Craig Brown: England can reap the reward of Eriksson's consistency of selection

Eight years ago almost to the day, Paul Gascoigne deftly flicked the ball over Colin Hendry's head and volleyed it low past Andy Goram. While Terry Venables and Don Howe rejoiced in the other Wembley dug-out, I sat stunned and tormented, inwardly seeking an excuse, or at least an explanation. Maybe clutching at straws, I came to the reluctant conclusion that England had two more days of rest, thus giving them a decisive edge. In the extended week-long time scale, this, quite frankly, would hardly be significant, but this week it is totally different.

Eight years ago almost to the day, Paul Gascoigne deftly flicked the ball over Colin Hendry's head and volleyed it low past Andy Goram. While Terry Venables and Don Howe rejoiced in the other Wembley dug-out, I sat stunned and tormented, inwardly seeking an excuse, or at least an explanation. Maybe clutching at straws, I came to the reluctant conclusion that England had two more days of rest, thus giving them a decisive edge. In the extended week-long time scale, this, quite frankly, would hardly be significant, but this week it is totally different.

Without question, the extra day of rest afforded the Portuguese could be extremely influential. Even bearing in mind the advanced sports science knowledge and more enlightened back-room personnel, the fixture schedule must favour the team with 25 per cent more time between matches. The use of the now-favoured pool sessions, heart monitors and massages will facilitate recovery, but undoubtedly Portugal already have one positive advantage.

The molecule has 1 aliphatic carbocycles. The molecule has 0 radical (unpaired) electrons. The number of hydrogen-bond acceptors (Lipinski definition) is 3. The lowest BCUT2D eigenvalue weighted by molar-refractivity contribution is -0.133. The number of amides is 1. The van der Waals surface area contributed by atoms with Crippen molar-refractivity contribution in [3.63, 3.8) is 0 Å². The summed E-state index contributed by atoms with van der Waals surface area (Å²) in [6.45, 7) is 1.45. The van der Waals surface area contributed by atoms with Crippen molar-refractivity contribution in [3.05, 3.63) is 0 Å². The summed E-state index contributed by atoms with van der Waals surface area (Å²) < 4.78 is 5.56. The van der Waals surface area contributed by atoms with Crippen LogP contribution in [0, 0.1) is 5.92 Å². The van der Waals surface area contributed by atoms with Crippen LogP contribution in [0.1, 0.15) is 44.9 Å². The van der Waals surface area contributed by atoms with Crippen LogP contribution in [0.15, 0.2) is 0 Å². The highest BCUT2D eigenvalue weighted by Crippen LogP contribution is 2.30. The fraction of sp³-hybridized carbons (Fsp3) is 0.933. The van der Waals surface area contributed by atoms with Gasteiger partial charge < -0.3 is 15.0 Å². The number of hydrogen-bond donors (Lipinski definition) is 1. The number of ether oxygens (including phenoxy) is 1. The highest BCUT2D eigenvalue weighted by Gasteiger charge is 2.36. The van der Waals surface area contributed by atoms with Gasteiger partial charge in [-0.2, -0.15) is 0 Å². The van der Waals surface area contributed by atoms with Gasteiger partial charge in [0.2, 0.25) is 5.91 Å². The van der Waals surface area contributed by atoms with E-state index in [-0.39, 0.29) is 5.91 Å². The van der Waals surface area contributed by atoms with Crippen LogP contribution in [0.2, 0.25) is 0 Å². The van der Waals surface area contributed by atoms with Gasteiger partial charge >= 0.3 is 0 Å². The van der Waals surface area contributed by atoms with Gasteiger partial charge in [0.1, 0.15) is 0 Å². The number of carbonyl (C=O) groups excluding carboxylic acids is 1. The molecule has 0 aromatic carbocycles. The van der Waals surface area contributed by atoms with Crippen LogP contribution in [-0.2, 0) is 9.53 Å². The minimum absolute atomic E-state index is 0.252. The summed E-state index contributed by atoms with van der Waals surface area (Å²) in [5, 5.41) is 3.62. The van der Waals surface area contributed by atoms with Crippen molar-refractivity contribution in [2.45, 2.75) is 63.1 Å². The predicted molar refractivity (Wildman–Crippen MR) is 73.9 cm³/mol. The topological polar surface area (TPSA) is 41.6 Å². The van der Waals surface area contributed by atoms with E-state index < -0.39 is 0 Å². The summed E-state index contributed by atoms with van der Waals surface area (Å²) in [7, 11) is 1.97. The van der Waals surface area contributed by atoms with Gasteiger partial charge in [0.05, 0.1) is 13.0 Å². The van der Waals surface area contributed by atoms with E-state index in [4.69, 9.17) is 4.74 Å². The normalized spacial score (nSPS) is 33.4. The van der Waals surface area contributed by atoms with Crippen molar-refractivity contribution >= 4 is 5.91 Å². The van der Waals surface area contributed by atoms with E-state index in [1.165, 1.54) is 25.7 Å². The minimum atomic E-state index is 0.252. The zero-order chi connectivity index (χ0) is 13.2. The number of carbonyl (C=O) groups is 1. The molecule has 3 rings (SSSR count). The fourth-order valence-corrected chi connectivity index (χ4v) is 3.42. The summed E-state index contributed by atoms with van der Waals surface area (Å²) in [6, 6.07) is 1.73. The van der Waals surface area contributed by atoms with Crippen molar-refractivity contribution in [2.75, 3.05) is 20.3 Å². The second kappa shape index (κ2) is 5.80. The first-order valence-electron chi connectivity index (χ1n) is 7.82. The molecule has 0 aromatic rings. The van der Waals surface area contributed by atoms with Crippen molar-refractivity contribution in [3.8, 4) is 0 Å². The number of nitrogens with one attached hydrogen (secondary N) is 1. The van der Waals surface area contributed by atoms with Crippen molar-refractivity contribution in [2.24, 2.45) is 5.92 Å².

During tournament play, in particular, when physical, nervous and emotional energy are all expended, everything has to be considered. That's why Brazil, for example, have as many back-room staff as they do players. Even leading clubs have at least one full-time sports psychologist on their books.

This apart, the best recipe to overcome all possible constraints is success. Having been on the staff with Scotland at five major championships (1986, 1990, 1992 and 1998), I know the joy, but also the rigours, of having a 23-man playing squad cooped up in a "prison'', albeit an opulent one, which the team hotel becomes. Now, however, England are in a rarefied environment ­ the quarter-final ­ outside my experience. After all, I was with Scotland!

It has been reassuring to be in the company of noisy, but responsible, England fans and to have witnessed nothing at all of an unsavoury nature. However, there is little doubt that the Estadio de Luz will be dominated by the exuberant, colourful home support. Their Brazilian coach, Luiz Felipe Scolari, a World Cup-winner with his native country, has been slow to gain popularity. Portugal's victory over their bitter rivals, Spain, has changed all that.

In any event "Big Phil'' as he is called, is the ideal man to deal with the huge weight of expectation that envelops the host nation. Having watched him at close quarters in the World Cup it is apparent that he is a single-minded, very proactive coach. With Brazil he favoured a three at the back system, but was not slow to change personnel, or strategy, during matches. The same has applied in this tournament. After the shock defeat by Greece he promptly dropped four players and was quick to substitute Pauleta at half-time against Spain, a decision vindicated when his replacement, Nuno Gomes, scored a great winning goal with consummate artistry, finding the net with a crisp well-placed shot from 20 yards. Luis Figo, the captain, was also replaced but although he is certain to start tonight, the suspended Pauleta will not feature.